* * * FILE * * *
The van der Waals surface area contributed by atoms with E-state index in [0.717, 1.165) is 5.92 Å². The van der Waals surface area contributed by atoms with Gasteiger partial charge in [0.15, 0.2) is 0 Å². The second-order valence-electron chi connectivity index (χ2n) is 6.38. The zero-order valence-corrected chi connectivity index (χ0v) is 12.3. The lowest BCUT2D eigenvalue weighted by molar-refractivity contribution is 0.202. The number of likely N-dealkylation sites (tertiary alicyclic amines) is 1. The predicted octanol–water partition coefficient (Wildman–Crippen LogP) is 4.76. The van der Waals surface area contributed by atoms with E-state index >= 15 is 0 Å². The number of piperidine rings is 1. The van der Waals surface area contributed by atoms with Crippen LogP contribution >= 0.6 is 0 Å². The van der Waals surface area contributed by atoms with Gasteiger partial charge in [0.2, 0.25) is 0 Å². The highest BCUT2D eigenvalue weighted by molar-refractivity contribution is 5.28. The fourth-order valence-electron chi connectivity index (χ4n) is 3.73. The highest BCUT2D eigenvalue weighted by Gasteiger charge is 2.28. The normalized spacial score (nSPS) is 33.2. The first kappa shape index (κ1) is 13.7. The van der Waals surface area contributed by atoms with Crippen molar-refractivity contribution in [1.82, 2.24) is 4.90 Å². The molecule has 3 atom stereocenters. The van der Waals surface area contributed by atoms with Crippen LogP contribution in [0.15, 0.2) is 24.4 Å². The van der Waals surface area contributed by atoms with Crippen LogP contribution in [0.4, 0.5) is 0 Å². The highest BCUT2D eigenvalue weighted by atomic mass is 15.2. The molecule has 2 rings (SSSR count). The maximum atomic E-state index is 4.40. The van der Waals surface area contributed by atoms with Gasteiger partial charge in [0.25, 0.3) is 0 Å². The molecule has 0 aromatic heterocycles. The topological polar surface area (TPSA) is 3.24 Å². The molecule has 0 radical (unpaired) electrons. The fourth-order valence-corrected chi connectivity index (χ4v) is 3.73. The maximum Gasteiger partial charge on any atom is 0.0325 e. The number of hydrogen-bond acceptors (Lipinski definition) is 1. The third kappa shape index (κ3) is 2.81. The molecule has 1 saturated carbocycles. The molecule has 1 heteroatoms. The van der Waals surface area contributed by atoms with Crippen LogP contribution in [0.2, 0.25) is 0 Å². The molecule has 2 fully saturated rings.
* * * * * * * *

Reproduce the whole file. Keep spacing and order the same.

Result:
The van der Waals surface area contributed by atoms with E-state index in [0.717, 1.165) is 5.92 Å². The van der Waals surface area contributed by atoms with Gasteiger partial charge in [0.15, 0.2) is 0 Å². The second-order valence-electron chi connectivity index (χ2n) is 6.38. The zero-order valence-corrected chi connectivity index (χ0v) is 12.3. The lowest BCUT2D eigenvalue weighted by molar-refractivity contribution is 0.202. The number of likely N-dealkylation sites (tertiary alicyclic amines) is 1. The predicted octanol–water partition coefficient (Wildman–Crippen LogP) is 4.76. The van der Waals surface area contributed by atoms with E-state index >= 15 is 0 Å². The number of piperidine rings is 1. The van der Waals surface area contributed by atoms with Crippen LogP contribution >= 0.6 is 0 Å². The van der Waals surface area contributed by atoms with Gasteiger partial charge in [0.2, 0.25) is 0 Å². The highest BCUT2D eigenvalue weighted by molar-refractivity contribution is 5.28. The fourth-order valence-electron chi connectivity index (χ4n) is 3.73. The highest BCUT2D eigenvalue weighted by Gasteiger charge is 2.28. The normalized spacial score (nSPS) is 33.2. The first kappa shape index (κ1) is 13.7. The van der Waals surface area contributed by atoms with Crippen molar-refractivity contribution in [1.82, 2.24) is 4.90 Å². The molecule has 3 atom stereocenters. The van der Waals surface area contributed by atoms with Crippen LogP contribution in [0.15, 0.2) is 24.4 Å². The van der Waals surface area contributed by atoms with Crippen LogP contribution in [0.4, 0.5) is 0 Å². The highest BCUT2D eigenvalue weighted by atomic mass is 15.2. The molecule has 2 rings (SSSR count). The maximum atomic E-state index is 4.40. The van der Waals surface area contributed by atoms with Gasteiger partial charge in [0.25, 0.3) is 0 Å². The molecule has 0 aromatic heterocycles. The topological polar surface area (TPSA) is 3.24 Å². The molecule has 0 radical (unpaired) electrons. The fourth-order valence-corrected chi connectivity index (χ4v) is 3.73. The maximum Gasteiger partial charge on any atom is 0.0325 e. The number of hydrogen-bond acceptors (Lipinski definition) is 1. The third kappa shape index (κ3) is 2.81. The molecule has 1 saturated carbocycles. The molecule has 1 heteroatoms. The van der Waals surface area contributed by atoms with Crippen LogP contribution in [0.2, 0.25) is 0 Å². The molecule has 2 fully saturated rings.